For the Spiritwalker project I wanted to write a multicultural world in which a mixing of cultures and people was the expected, the norm. I happen to think that when cultural change is considered across time, mixing is the norm. It is going on all the time throughout history. Interaction and influence are what keep cultures dynamic. A closed, static culture is a dying culture. In addition, these processes are not one-way. Cultural change happens in many directions, some of them exploitative and coerced and others subtle, subversive, and unexpected.
Certainly living in Hawaii since 2002 has influenced my choices in this regard. My earlier Crossroads Trilogy is influenced by although not specifically based on the Asia-Pacific cultural mix of Hawaii. COLD MAGIC (US | UK | AUS) and the other Spiritwalker books do not use any specific local-to-Hawaii cultural influences; however, they do incorporate ways in which I perceive that local culture has found to keep the cultural integrity of varying cultural groups (not always easily, and certainly the Native Hawaiian culture has fought a tremendous battle against colonization and erasure) allowing a unique syncretic local culture to arise that incorporates elements from all the different ethnic and cultural groups that co-exist here.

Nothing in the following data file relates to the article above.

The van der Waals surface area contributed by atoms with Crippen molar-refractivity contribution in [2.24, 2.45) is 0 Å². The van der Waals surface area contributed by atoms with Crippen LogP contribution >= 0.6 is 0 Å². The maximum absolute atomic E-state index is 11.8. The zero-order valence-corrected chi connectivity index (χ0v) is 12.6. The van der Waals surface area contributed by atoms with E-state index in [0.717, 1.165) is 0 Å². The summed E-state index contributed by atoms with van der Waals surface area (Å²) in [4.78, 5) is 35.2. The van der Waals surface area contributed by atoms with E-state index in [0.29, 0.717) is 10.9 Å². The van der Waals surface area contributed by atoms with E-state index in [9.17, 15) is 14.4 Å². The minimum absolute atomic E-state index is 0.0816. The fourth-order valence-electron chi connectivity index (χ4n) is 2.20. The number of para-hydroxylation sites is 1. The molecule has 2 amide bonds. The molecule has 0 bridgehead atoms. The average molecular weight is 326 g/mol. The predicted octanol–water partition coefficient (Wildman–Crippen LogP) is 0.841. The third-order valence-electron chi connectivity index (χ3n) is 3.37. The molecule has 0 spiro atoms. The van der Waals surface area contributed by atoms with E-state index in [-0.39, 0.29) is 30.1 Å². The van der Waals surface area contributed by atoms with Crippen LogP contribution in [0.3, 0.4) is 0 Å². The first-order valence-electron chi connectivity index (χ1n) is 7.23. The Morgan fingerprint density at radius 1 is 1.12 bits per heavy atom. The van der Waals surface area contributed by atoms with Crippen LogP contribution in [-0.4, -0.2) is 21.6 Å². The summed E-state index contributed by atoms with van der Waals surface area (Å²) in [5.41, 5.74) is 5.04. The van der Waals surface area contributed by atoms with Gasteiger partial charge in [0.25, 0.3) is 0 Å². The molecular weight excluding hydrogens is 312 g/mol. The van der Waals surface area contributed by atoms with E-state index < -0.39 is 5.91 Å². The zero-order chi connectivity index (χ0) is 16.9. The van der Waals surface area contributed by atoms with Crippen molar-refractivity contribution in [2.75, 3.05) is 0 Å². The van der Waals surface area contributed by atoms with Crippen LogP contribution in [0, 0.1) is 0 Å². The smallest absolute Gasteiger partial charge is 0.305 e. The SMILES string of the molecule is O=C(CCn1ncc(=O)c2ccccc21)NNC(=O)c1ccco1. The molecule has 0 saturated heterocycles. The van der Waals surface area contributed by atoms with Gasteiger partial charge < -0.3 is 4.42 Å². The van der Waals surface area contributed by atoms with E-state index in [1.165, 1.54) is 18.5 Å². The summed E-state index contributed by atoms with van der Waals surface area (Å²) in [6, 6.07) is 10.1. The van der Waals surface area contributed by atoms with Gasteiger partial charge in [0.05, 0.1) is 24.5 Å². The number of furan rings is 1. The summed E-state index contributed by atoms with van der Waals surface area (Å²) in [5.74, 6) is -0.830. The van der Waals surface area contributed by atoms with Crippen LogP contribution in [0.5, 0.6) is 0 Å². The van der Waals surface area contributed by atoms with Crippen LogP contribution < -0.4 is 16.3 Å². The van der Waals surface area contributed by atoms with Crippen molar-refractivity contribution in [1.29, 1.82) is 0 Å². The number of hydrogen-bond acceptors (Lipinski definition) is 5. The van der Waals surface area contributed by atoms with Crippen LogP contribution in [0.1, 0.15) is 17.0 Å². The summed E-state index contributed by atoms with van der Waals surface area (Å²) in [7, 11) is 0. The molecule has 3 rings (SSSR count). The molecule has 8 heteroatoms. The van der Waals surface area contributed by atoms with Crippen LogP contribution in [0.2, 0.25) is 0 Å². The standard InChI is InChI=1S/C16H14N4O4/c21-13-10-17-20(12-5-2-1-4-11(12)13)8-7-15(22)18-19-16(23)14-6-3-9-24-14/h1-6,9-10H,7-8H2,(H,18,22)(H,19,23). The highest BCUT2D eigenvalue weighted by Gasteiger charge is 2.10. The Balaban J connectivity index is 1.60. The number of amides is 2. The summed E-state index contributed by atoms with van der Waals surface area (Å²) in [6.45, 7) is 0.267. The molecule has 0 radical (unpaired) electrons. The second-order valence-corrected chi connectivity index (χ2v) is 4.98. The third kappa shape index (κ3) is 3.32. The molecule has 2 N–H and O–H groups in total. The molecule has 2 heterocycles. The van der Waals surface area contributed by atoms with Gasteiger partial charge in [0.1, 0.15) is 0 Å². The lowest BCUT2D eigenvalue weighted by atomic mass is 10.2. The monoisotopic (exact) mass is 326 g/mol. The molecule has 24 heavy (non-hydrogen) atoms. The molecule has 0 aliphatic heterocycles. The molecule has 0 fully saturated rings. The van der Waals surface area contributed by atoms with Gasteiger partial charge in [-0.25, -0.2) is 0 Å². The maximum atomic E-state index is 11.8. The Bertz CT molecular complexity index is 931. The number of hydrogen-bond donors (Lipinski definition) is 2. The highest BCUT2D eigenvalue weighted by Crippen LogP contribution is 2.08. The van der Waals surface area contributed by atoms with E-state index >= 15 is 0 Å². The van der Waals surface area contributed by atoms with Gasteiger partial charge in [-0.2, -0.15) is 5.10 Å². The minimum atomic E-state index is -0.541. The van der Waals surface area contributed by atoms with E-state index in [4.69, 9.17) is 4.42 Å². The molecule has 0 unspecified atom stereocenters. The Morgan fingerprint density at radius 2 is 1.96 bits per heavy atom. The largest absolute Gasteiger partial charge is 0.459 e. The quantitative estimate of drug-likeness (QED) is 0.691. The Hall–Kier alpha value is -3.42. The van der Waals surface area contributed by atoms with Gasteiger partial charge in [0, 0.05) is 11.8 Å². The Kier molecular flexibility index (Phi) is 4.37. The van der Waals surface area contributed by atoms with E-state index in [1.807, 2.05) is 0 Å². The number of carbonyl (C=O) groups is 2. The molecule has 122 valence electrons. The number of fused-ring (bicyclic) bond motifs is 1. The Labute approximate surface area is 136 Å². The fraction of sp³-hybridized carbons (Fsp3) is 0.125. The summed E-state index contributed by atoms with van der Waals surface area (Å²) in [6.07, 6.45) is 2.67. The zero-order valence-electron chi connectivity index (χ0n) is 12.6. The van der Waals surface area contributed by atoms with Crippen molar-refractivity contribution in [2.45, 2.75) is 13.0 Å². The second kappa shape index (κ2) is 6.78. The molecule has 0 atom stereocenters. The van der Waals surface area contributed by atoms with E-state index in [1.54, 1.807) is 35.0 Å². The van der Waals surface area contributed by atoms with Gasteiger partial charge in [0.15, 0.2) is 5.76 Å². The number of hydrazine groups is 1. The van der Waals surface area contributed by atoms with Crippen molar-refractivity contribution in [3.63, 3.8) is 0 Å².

In Spiritwalker the cultural mixing is a bit different but the process is similar: an immigrant Malian culture meets and mingles with northwestern Celtic Europe while old imperial Rome and merchant Phoenicia retain a strong influence, just to name the four most prominent cultural groups in the book (the second novel, COLD FIRE (US | UK | AUS), adds the Taino culture of the Caribbean to the mix). I admit that I wanted to highlight the immense and too-often overlooked power and richness of the West African Mande traditions and civilizations, specifically the Malian Empire. Western media and narratives too often and too easily dismiss sub-Saharan Africa (as if it is all one thing) with a few words: famine, civil war, guns, blood diamonds, slavery, and so on, and in doing so miss, denigrate and outright disappear the significant history and culture that was present historically not to mention the actual life and culture and history-in-the-making that is there right now. The history and culture of Mali is not my story to tell but I did feel I had a story to write about how we TELL history. (more…)